Thad makes a non-OSHA appoved move in setting up merch. Yes, it's a sweatshirt, thanks for noticing.

Thursday, June 20, 2019
Munich, DE

Ciao bella, I write you from the loveliness of the Italian Alps. These rare peaks are majestically presented to my fragile, mortal eye in the lousiest way: from the middle seat in a van, five hours into an eight hour ride, on the highway. I can only hope that somewhere in the beautiful vista around us, someone's just finished a soul-fueling hike up one of these mountains, vaguely hears the hum of the highway miles away from her lookout and thinks "ugh, those people have no idea what they're missing."

Yesterday was Germany in general and Munich in particular. Again - big multi-stage venue (just one building, though), bandapartment, dudes in black t-shirts and arms full 'o ink coming out to greet us (who are mostly same demographic). The change for the night was that we would open, Daniel would play in the middle, SUMAC would round out the night.

During our sound-check I encountered a technical problem that was very unexpected; I'll save you the details but the solution meant my getting to a store to buy a half dozen nine-volt batteries. It was 7:40. The store closed at 8:00. We were slated to start at 8:30. Move it, Foley.

I hightailed it to whatever you call a store sized 1/3 of the way between a mini-mart and a supermarket. (I guess if it's not "mini" and not "super" it would just be a market, right? But if I said that you'd think I was running up and down wooden stalls and scales for weighing fresh fish. The English language is weird.) Made it inside, found the batteries, got in a stupidly long line, finally got out of there.

The point in telling you this truly mundane story is to share my photos of the jog back. Turns out a path through a park adjacent to the venue was just as quick as the street I'd hustled along earlier, so why not. And look at this!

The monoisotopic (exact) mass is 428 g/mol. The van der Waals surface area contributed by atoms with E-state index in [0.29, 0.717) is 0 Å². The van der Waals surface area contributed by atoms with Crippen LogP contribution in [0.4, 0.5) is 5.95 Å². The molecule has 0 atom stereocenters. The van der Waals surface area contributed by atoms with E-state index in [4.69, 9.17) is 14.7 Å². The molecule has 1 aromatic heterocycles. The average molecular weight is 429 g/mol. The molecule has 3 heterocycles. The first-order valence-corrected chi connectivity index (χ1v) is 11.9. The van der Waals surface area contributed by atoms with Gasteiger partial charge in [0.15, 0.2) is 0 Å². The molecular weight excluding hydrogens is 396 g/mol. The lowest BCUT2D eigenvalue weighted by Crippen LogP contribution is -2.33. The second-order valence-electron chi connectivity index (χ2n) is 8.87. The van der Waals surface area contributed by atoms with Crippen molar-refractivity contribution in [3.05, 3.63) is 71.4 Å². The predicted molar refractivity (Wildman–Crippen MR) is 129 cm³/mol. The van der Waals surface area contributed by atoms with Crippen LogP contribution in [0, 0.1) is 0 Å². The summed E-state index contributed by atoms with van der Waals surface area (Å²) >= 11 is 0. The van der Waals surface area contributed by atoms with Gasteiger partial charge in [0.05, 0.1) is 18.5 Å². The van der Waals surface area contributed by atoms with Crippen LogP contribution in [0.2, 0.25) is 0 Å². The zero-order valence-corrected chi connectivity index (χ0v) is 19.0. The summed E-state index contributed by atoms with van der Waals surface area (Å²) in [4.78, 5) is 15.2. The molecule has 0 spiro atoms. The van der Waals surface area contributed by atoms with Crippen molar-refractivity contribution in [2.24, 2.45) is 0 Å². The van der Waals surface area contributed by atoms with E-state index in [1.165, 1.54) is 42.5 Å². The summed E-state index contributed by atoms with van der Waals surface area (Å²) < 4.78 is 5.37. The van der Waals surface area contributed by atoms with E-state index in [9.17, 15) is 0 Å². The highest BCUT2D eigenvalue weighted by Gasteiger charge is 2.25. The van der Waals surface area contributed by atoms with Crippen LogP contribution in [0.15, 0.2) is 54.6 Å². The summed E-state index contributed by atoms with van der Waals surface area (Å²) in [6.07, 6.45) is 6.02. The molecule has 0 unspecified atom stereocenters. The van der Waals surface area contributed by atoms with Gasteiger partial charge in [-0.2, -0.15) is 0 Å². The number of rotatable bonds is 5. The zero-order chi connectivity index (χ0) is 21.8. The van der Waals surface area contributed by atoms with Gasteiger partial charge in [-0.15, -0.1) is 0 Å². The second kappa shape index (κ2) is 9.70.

A river foot-bridge.

Public sculpture.


And nine minutes later, I was back at the club, chucking the batteries into place and scrambling to get into performance mode.

So for anyone still readings these not-very-short dispatches, you may remember that I said that we would suck the first night but, lo, we did not suck. That must have been a vision of the future because we sure sucked last night. True, Thad was less down on it than me. But the crowd was thin for us, they had not-so-much energy and I kept missing stuff. It's lousy when I realize in the middle of a show that it's not going well because it turns into a vicious cycle - thinking about it not going well while it happens leads to more mistakes leads to more thinking. At one point my mind drifted enough that I was thinking about writing this journal entry to tell you about it. How meta, right? Anyway.

Thad and I debriefed that mess over lukewarm dinner and cold beer in the bandapartment kitchen. (No one was buying anything anyway so it's not like they missed us at the merch table.) I gulped down the last of whatever that delicious vegetable and potato thing is they gave us and headed back to park myself immediately in front of the stage. Tonight was my designated night to really watch SUMAC*.

Some reading this will know about this band SUMAC and you can probably skip a paragraph or two. For those who don't I'll try to convey what I like about them: